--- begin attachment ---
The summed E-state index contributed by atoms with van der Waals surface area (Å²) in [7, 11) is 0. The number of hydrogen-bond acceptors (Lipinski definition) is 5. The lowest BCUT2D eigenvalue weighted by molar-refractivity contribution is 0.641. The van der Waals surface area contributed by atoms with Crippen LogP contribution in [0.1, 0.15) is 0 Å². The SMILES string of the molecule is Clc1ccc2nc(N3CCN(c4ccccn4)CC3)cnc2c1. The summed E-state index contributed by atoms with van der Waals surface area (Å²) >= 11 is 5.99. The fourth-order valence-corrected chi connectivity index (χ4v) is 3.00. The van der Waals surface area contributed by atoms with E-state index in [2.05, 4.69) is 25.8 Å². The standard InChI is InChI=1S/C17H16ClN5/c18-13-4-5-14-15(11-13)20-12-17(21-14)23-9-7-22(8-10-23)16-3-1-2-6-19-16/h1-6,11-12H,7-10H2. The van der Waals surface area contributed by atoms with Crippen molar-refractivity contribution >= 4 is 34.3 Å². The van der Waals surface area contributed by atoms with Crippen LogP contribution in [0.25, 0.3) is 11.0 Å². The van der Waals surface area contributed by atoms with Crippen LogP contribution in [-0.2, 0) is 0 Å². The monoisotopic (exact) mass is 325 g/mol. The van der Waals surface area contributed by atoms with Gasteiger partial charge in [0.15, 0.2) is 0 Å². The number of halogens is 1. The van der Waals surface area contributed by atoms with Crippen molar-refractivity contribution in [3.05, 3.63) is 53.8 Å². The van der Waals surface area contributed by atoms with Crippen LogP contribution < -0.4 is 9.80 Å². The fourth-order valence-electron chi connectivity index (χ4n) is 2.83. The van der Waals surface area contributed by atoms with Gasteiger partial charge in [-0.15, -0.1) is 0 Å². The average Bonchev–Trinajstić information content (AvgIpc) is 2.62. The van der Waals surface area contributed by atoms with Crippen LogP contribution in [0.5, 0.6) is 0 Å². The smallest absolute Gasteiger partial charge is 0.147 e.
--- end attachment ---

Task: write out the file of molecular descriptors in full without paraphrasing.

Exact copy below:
The summed E-state index contributed by atoms with van der Waals surface area (Å²) in [7, 11) is 0. The number of hydrogen-bond acceptors (Lipinski definition) is 5. The lowest BCUT2D eigenvalue weighted by molar-refractivity contribution is 0.641. The van der Waals surface area contributed by atoms with Crippen LogP contribution in [0.1, 0.15) is 0 Å². The SMILES string of the molecule is Clc1ccc2nc(N3CCN(c4ccccn4)CC3)cnc2c1. The summed E-state index contributed by atoms with van der Waals surface area (Å²) >= 11 is 5.99. The fourth-order valence-corrected chi connectivity index (χ4v) is 3.00. The van der Waals surface area contributed by atoms with E-state index in [2.05, 4.69) is 25.8 Å². The standard InChI is InChI=1S/C17H16ClN5/c18-13-4-5-14-15(11-13)20-12-17(21-14)23-9-7-22(8-10-23)16-3-1-2-6-19-16/h1-6,11-12H,7-10H2. The van der Waals surface area contributed by atoms with Crippen molar-refractivity contribution >= 4 is 34.3 Å². The van der Waals surface area contributed by atoms with Crippen LogP contribution in [0.25, 0.3) is 11.0 Å². The van der Waals surface area contributed by atoms with Crippen LogP contribution in [-0.2, 0) is 0 Å². The monoisotopic (exact) mass is 325 g/mol. The van der Waals surface area contributed by atoms with Gasteiger partial charge in [0.15, 0.2) is 0 Å². The number of halogens is 1. The van der Waals surface area contributed by atoms with Crippen molar-refractivity contribution in [3.05, 3.63) is 53.8 Å². The van der Waals surface area contributed by atoms with Crippen LogP contribution < -0.4 is 9.80 Å². The fourth-order valence-electron chi connectivity index (χ4n) is 2.83. The van der Waals surface area contributed by atoms with Gasteiger partial charge in [-0.15, -0.1) is 0 Å². The average Bonchev–Trinajstić information content (AvgIpc) is 2.62. The van der Waals surface area contributed by atoms with Crippen LogP contribution in [0.5, 0.6) is 0 Å². The smallest absolute Gasteiger partial charge is 0.147 e.